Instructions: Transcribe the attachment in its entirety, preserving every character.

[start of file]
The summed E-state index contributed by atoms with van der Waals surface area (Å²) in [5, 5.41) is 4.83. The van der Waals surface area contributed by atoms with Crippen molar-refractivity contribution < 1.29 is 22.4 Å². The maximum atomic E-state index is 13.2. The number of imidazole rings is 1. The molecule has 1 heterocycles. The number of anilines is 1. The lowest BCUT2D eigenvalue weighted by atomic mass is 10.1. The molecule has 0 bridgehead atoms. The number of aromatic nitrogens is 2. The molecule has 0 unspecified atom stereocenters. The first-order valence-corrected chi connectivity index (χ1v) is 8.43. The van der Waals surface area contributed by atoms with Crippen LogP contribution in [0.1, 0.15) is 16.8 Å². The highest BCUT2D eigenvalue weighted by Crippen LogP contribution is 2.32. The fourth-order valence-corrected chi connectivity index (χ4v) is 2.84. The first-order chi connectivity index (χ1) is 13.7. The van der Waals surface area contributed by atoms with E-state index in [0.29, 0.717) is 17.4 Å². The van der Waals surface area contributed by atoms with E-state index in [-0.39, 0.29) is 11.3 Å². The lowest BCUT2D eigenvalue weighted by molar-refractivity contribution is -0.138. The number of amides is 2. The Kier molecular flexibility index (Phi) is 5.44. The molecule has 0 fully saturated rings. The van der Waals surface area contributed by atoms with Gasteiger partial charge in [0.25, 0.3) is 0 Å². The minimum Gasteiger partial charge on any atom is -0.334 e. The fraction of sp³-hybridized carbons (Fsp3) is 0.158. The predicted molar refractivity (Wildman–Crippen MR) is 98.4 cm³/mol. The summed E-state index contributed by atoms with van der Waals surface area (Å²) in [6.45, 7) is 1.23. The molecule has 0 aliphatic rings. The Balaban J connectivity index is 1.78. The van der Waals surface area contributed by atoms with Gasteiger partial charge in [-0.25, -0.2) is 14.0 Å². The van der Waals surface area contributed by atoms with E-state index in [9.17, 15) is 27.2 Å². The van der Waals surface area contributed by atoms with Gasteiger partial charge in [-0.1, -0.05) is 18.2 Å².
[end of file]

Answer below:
The summed E-state index contributed by atoms with van der Waals surface area (Å²) in [5, 5.41) is 4.83. The van der Waals surface area contributed by atoms with Crippen molar-refractivity contribution < 1.29 is 22.4 Å². The maximum atomic E-state index is 13.2. The number of imidazole rings is 1. The molecule has 1 heterocycles. The number of anilines is 1. The lowest BCUT2D eigenvalue weighted by atomic mass is 10.1. The molecule has 0 bridgehead atoms. The number of aromatic nitrogens is 2. The molecule has 0 unspecified atom stereocenters. The first-order valence-corrected chi connectivity index (χ1v) is 8.43. The van der Waals surface area contributed by atoms with Crippen LogP contribution in [0.1, 0.15) is 16.8 Å². The highest BCUT2D eigenvalue weighted by Crippen LogP contribution is 2.32. The fourth-order valence-corrected chi connectivity index (χ4v) is 2.84. The first-order chi connectivity index (χ1) is 13.7. The van der Waals surface area contributed by atoms with E-state index in [0.29, 0.717) is 17.4 Å². The van der Waals surface area contributed by atoms with E-state index in [-0.39, 0.29) is 11.3 Å². The lowest BCUT2D eigenvalue weighted by molar-refractivity contribution is -0.138. The number of amides is 2. The Kier molecular flexibility index (Phi) is 5.44. The molecule has 0 fully saturated rings. The van der Waals surface area contributed by atoms with Gasteiger partial charge in [0.25, 0.3) is 0 Å². The minimum Gasteiger partial charge on any atom is -0.334 e. The fraction of sp³-hybridized carbons (Fsp3) is 0.158. The predicted molar refractivity (Wildman–Crippen MR) is 98.4 cm³/mol. The summed E-state index contributed by atoms with van der Waals surface area (Å²) in [6.45, 7) is 1.23. The molecule has 0 aliphatic rings. The Balaban J connectivity index is 1.78. The van der Waals surface area contributed by atoms with Gasteiger partial charge in [-0.25, -0.2) is 14.0 Å². The van der Waals surface area contributed by atoms with E-state index in [9.17, 15) is 27.2 Å². The van der Waals surface area contributed by atoms with Gasteiger partial charge in [-0.1, -0.05) is 18.2 Å².